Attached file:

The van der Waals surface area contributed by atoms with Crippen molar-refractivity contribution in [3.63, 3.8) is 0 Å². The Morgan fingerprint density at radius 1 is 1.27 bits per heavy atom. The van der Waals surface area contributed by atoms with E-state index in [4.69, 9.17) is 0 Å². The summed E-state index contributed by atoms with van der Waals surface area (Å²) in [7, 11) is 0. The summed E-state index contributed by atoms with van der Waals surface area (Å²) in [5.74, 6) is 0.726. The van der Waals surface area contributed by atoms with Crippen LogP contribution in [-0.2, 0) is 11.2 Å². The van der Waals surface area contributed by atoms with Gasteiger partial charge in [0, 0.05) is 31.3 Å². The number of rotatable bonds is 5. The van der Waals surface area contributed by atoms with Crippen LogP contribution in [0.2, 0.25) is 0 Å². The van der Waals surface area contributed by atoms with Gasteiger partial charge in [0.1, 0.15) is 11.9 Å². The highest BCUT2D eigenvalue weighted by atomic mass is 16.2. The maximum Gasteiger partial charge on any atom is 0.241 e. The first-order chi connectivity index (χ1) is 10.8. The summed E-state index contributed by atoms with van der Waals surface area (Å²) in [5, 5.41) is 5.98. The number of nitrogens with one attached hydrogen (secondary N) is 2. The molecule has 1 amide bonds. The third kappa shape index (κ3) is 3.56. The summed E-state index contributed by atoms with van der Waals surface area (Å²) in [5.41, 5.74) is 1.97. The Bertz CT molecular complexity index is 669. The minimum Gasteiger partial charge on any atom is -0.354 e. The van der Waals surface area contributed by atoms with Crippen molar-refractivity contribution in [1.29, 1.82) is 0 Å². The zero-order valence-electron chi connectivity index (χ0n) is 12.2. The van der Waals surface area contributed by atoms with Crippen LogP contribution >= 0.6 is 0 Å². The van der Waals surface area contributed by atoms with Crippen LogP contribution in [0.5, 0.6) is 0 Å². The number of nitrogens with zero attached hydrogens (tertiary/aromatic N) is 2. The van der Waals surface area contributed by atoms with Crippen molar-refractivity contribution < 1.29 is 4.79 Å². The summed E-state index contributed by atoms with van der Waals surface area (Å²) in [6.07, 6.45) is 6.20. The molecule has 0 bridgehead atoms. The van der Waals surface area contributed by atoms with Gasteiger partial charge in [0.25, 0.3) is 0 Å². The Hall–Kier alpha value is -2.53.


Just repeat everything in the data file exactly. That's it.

The van der Waals surface area contributed by atoms with Crippen molar-refractivity contribution in [3.63, 3.8) is 0 Å². The Morgan fingerprint density at radius 1 is 1.27 bits per heavy atom. The van der Waals surface area contributed by atoms with E-state index in [4.69, 9.17) is 0 Å². The summed E-state index contributed by atoms with van der Waals surface area (Å²) in [7, 11) is 0. The summed E-state index contributed by atoms with van der Waals surface area (Å²) in [5.74, 6) is 0.726. The van der Waals surface area contributed by atoms with Crippen LogP contribution in [-0.2, 0) is 11.2 Å². The van der Waals surface area contributed by atoms with Gasteiger partial charge in [0, 0.05) is 31.3 Å². The number of rotatable bonds is 5. The van der Waals surface area contributed by atoms with Crippen LogP contribution in [0.2, 0.25) is 0 Å². The van der Waals surface area contributed by atoms with Gasteiger partial charge in [0.1, 0.15) is 11.9 Å². The highest BCUT2D eigenvalue weighted by atomic mass is 16.2. The maximum Gasteiger partial charge on any atom is 0.241 e. The first-order chi connectivity index (χ1) is 10.8. The summed E-state index contributed by atoms with van der Waals surface area (Å²) in [5, 5.41) is 5.98. The number of nitrogens with one attached hydrogen (secondary N) is 2. The molecule has 1 amide bonds. The third kappa shape index (κ3) is 3.56. The summed E-state index contributed by atoms with van der Waals surface area (Å²) in [5.41, 5.74) is 1.97. The Bertz CT molecular complexity index is 669. The minimum Gasteiger partial charge on any atom is -0.354 e. The van der Waals surface area contributed by atoms with Crippen molar-refractivity contribution in [1.29, 1.82) is 0 Å². The zero-order valence-electron chi connectivity index (χ0n) is 12.2. The van der Waals surface area contributed by atoms with Crippen LogP contribution >= 0.6 is 0 Å². The van der Waals surface area contributed by atoms with Crippen LogP contribution in [0.5, 0.6) is 0 Å². The number of nitrogens with zero attached hydrogens (tertiary/aromatic N) is 2. The van der Waals surface area contributed by atoms with Crippen molar-refractivity contribution < 1.29 is 4.79 Å². The summed E-state index contributed by atoms with van der Waals surface area (Å²) in [6.07, 6.45) is 6.20. The molecule has 0 bridgehead atoms. The van der Waals surface area contributed by atoms with Gasteiger partial charge in [0.25, 0.3) is 0 Å². The Hall–Kier alpha value is -2.53.